Summary: We talk about worship all the time. But do we really know what worship is? If we’ve never had a breathtaking experience with worshipping Jesus, then we probably don’t. In our passage, Mary had a breathtaking experience with Jesus that is a great exampl
1. The first attribute of urgent adoration is that urgent adoration is unrestrained.
2. The second attribute of urgent adoration is that urgent adoration is impractical.
3. The third attribute of urgent adoration is that urgent adoration is irreproachable.
4. The fourth attribute of urgent adoration is that urgent adoration is unsurpassed.
When was the last time you had your breath taken away? I’m not talking about the last time you got the wind knocked out of you. I’m talking about the last time you saw something so wonderful that it took your breath away. When was the last time? It seems that those times are very few and far between in our lives, doesn’t it? The first time I remember feeling that way was when I was in high school. A group of us guys went backpacking in the Rocky Mountains. I remember feeling that way when I saw the awesomeness of the night sky from our campsite at 13,000 feet elevation. I have still never seen a night sky like that one. A few years later, I got that same feeling when the wedding march sounded and my bride-to-be came around the corner from the hallway of our church and walked into the sanctuary. She absolutely took my breath away. The other times I remember are each time I held one of our babies for the first time. Breathtaking moments. Each of us have had them. You can’t script them. You can’t prepare for them. You can’t make them up. They are virtually indescribable. But they are unmistakably real. As real as those encounters people in the Bible have had with entering the presence of the Lord. You remember what happened when Isaiah saw the Lord in Isaiah 6. When he saw the Lord, he was completely undone. Being in the presence of the Lord made him cry out, “Woe is me! For I am undone. Because I am a man of unclean lips and I dwell in the midst of a people of unclean lips. For mine eyes have seen the King—the Lord of hosts.” When Ezekiel saw only the “appearance of the likeness of the glory of the Lord,” What happened to him? He immediately fell on his face. In the book of Revelation, when John saw the risen Jesus in all His heavenly glory, what did he do? He said, “I fell at His feet as dead.” I guess it would be an understatement to say that those were breathtaking moments. Moments of pure, unhindered worship. Moments of adoration of God in all of His Trinitarian glory. But do we have to wait until we see Jesus face to face to have breathtaking moments with Him? Do we have to wait for some time in the future to adore Him? To worship Him? No—as a matter of fact, that is the kind of relationship we are supposed to have with Jesus right now. We talk about worship all the time. But do we really know what worship is? If we’ve never had a breathtaking experience with worshipping Jesus, then we probably don’t. In our passage, Mary had a breathtaking experience with Jesus. From the parallel passage in John 12, we know that the woman in our passage was Mary, the sister of Martha and Lazarus. This is the same Mary that hung on Jesus’ every word while her sister Martha was busy doing the housework. Mary urgently adored Jesus as her teacher. The housework could wait. She was going to give her full, undivided attention to the Living Word of God. And in our passage, Mary urgently adores Jesus as her Lord and Savior. Nothing was going to stand in the way of Mary whole-heartedly worshipping Jesus. How is our worship this morning? What do we let get in the way of our whole-heartedly worshipping Jesus this morning? What do we have in our lives that is more urgent that adoring the One who created us and bought us with His blood this morning? I want each of us to urgently adore Jesus this morning. But not just this morning. I want us to quit seeing worship as just another thing we casually do in our lives. I want us to see worship for what it is. Urgent, abandoned, whole-hearted, committed adoration of our Lord Jesus Christ. And Mary is a great example of that. So, from her example, we’re going to see four attributes of urgent adoration. The first attribute is found in verse 7:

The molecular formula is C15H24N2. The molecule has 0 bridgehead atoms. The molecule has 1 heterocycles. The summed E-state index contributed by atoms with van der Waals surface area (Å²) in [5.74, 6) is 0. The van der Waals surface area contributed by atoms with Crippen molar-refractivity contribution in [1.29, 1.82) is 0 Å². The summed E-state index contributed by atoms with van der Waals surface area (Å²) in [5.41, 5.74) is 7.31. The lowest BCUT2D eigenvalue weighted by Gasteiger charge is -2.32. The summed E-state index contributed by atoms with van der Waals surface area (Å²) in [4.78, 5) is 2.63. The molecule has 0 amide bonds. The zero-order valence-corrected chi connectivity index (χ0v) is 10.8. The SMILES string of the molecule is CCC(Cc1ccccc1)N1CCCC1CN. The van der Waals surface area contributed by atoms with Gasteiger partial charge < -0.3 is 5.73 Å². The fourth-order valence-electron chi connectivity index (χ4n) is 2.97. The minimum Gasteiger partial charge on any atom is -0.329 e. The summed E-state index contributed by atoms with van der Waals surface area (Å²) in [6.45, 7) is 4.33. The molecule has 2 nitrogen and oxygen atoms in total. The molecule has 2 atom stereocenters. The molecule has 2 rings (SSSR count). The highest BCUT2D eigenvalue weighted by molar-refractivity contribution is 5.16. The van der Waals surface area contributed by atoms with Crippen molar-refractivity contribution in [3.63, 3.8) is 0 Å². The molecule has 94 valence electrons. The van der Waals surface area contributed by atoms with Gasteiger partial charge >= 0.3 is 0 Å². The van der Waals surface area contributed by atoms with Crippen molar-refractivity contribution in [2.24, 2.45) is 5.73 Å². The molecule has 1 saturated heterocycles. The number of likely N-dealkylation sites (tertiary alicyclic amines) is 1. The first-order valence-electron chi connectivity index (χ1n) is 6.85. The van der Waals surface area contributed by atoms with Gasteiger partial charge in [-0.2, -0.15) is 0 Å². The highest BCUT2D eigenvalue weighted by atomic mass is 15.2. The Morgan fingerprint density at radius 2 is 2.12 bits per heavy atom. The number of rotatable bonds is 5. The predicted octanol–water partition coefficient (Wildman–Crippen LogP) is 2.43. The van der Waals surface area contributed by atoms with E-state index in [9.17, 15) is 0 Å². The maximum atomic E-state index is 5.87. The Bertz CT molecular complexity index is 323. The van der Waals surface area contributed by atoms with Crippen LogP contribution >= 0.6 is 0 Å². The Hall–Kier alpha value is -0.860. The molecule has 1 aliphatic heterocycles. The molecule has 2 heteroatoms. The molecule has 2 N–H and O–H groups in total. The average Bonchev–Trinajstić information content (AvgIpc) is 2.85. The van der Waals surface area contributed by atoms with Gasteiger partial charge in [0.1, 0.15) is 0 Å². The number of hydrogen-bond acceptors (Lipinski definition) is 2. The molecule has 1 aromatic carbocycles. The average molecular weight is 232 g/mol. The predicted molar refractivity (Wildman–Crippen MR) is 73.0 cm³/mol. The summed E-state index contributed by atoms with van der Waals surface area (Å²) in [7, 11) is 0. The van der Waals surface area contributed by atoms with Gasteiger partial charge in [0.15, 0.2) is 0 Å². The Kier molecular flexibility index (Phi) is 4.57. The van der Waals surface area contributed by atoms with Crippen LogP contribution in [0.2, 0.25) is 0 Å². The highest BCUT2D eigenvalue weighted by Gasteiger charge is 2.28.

The first attribute of urgent adoration is that urgent adoration is unrestrained. Picture the scene with me. It’s Saturday night. The night before Palm Sunday. Remember that Matthew doesn’t always list things in chronological order. Many times, he organizes things according to a theme rather than according to time. So, here we are on the Saturday night prior to Palm Sunday. Jesus is with His dear friends, Lazarus, Martha and Mary. It was only days prior to this that Jesus called Lazarus forth from the grave. And here they were sharing a meal together. They were having that meal in the house of another friend. A friend who is only identified as Simon the Leper. Since the man was in his house and preparing a meal, he had obviously been healed of his leprosy. And since there was no cure, it is obvious that Jesus is the one who had healed him. So Jesus was sharing food and fellowship with two men he had brought back from the dead. Lazarus back from physical death, and Simon back from social and emotional death. Imagine the joy! Imagine the wonderful, intimate friendship and fellowship! And walking up behind Jesus is Lazarus’ and Martha’s sister Mary. She’s not involved in the conversation. She’s not laughing and talking with the others. She’s not concerned with the meal. Her focus is only on One. Her focus is only on Her Lord. In her hand, she held a bottle. But this was no ordinary bottle. It was an Alabaster bottle. Alabaster is a beautiful semi-transparent gemstone. It was used to make containers which would hold only the most expensive and precious contents. When the contents were extremely precious, the makers would work the stone in such a way that the only way to empty it would be to break the container. It was the ultimate example of extravagance. This particular bottle contained some of the most exclusive perfume of the day. When Scripture says that it was “very precious” in verse 7, that word carries a dual meaning. It means that the perfume was precious because it was extremely expensive. It cost over a year’s wages. The average annual income in Mercer county is somewhere around $35,000. Can you imagine a $35,000 bottle of perfume? That’s what Mary had. But not only was it precious because it was expensive. The word also carries the meaning of having sentimental value. It would have the same value to her of a priceless heirloom. Something that had been passed down for generations. To steal a line from a MasterCard commercial, it was priceless. Mary fully understood the value of the priceless bottle she held in her hand. But she also fully understood the eternal value of the Savior seated in front of her. So she broke the bottle. She broke the bottle and slowly poured the perfume over Jesus’ head. The powerfully fragrant oil ran down His hair, down His face, and into His beard. It soaked into His garments and dripped down onto His feet. According to John’s account of the same event, Mary then knelt down and wiped Jesus’ feet with her hair. The wonderfully powerful scent of spikenard perfume filled the house. It permeated the nostrils of all who were there. Mary’s act of adoration to her Savior was unrestrained. The financial cost didn’t restrain her. The emotional cost didn’t restrain her. Worrying about what other people would think didn’t restrain her. Adoring Jesus was her whole focus. Nothing would restrain her from offering Him her best, most costly act of adoration and worship. She didn’t wait. She didn’t think about it. She didn’t stall or put it off. She would not be restrained. She urgently did it. Gave her best. Gave her all. Extravagantly. Lavishly. Costly. Unrestrained. But her act of worship wasn’t appreciated by everybody there. There were those who saw what she did as impractical. And it was gloriously impractical. The first attribute of urgent adoration is that urgent adoration is unrestrained. It is also impractical. Look at verses 8-9